Communion Wafer Sacrileges, Blood Miracles, Well Poisonings:
Lies as a Structural Element of Anti-Judaism
Legends about image sacrileges accused chiefly Jews of having disgraced images of Jesus of Nazareth or of saints. The origin of those legends may be traced back to the Jewish custom of mocking an image of Haman on Purim. Already during late Antiquity that traditional mockery of Haman was perceived as a derision of Jesus and was thus abolished. The alleged happenings often were interpreted as conversion miracles: a Jew disgraced an image of Jesus or a saint, the image started shedding blood (or some other miraculous incident took place), the felonious Jew understood their err and converted to Christianity.
Legends about cases of suspicion that epidemics resulted from well poisonings are documented for as early eras as the Antiquity.
In 1321 lepers in Southern France were accused of having been bribed by Muslim rulers with the help of Jewish middlemen to contaminate wells for the purpose of eradicating Christians. The accusations resulted in massacres of lepers and Jews.
When in 1348 the plague was spreading, Jews were accused of well poisonings; world conspiracy theories developed in conjunction with accusations of ritual murders.
In the summer of 1348 Pope Clemens VI. came to the Jews' defence and prohibitted the persecutions.
Confirmation of well poisonings were achieved through extorted confessions in Savoy in the autumn of 1348. Protocols of the trials spread the news of an attempted extinction of Christians throughout the Alsace and Switzerland. Waves of persecutions followed in which the majority of Jewish congregations in Western and Central Europe got eradicated.
Later-on, other fringe groups were accused of well poisonings (French beggars, 1390; Waldensians in Arras, 1460; “witches”).
Communion Wafer Desecration / Communion Wafer Sacrileges
Narrations of bleeding communion wafers served as evidence for the transubstantiation of bread and wine into Jesus' flesh and blood from late Antiquity on.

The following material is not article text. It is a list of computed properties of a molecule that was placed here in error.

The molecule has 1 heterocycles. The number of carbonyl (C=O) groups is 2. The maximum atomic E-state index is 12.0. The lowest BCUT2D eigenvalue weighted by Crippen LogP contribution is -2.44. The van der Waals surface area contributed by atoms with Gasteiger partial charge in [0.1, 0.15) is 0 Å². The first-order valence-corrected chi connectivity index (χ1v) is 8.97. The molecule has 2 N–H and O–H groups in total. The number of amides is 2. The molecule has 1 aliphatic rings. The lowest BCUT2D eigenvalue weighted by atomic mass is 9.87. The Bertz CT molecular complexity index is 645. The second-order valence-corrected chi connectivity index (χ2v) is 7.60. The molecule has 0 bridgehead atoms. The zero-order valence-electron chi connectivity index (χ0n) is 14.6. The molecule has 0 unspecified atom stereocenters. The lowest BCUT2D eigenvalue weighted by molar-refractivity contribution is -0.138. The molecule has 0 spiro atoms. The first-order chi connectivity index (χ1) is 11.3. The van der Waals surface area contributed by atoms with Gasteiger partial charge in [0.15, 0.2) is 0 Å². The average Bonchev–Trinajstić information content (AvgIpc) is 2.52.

From the ninth century CE on, blood miracles were traded on as conversion or punishment miracles after desecrations of communion wafers had alledgedly been committed by heretics, 'wizards' or thieves.
Actually, legends about communion wafer sacrileges came into existence out of a combination of communion wafer sacrileges and image sacrileges. The culprits exclusively were Jews, who got accused of repeating the passion out of inappeasable hatred for Jesus. This combination of sources eventually constituted itself in the Paris communion wafer sacrilege trial: allegedly, a Jew bought a communion wafer and started torturing it with other Jews in attendance. The wafer started bleeding, the sacrilege got discovered, the Jews die on the stake as they refuse to accept baptism.
The legend quickly circulated in Western and Central Europe, pre-eminently in today's Germany, where it caused numerous persecutions ('Rintfleisch' / 'Rindfleisch' and 'Armleder' persecutions; named after impoverished noblemen that led angry mobs) and was used as an excuse for earlier persecutions.
A few parishes deliberately staged blood miracles to initiate lucrative pilgrimages.
Ritual Murder Accusations
From Antiquity on, minorities in many societies were accused of murder as an element of religious rituals. Accusations of ritual murders from Christians towards Jews were noted from the twelfth century CE on.
The background of such accusations often either was the discovery of a child's corpse or the disappearance of a child. Noteworthily, it was not uncommon during the Middle Ages to find corpses of children lying in the streets.
The primary motif behind blaming the deaths of those children on Jews was that the dead children would only qualify as martyrs if they had been murdered by Jews to reproduce Jesus' passion or for magical atonement. Martyrdom-cult became a new revenue for local parishes. The murders became a matter of joint guilt as they were blamed on all Jews in the light of world conspiracy theories.
A few earlier incidents of ritual murder accusations did not immediately result in persecutions of Jews (Norwich, 1144; Pontoise, 1163; Gloucester, 1168; Bury St Edmunds, 1181) while later cases led to massacres, mass executions and expulsions of Jews (Fulda, 1235; Lincoln, 1255; Bacharach, 1287; Trient, 1475).
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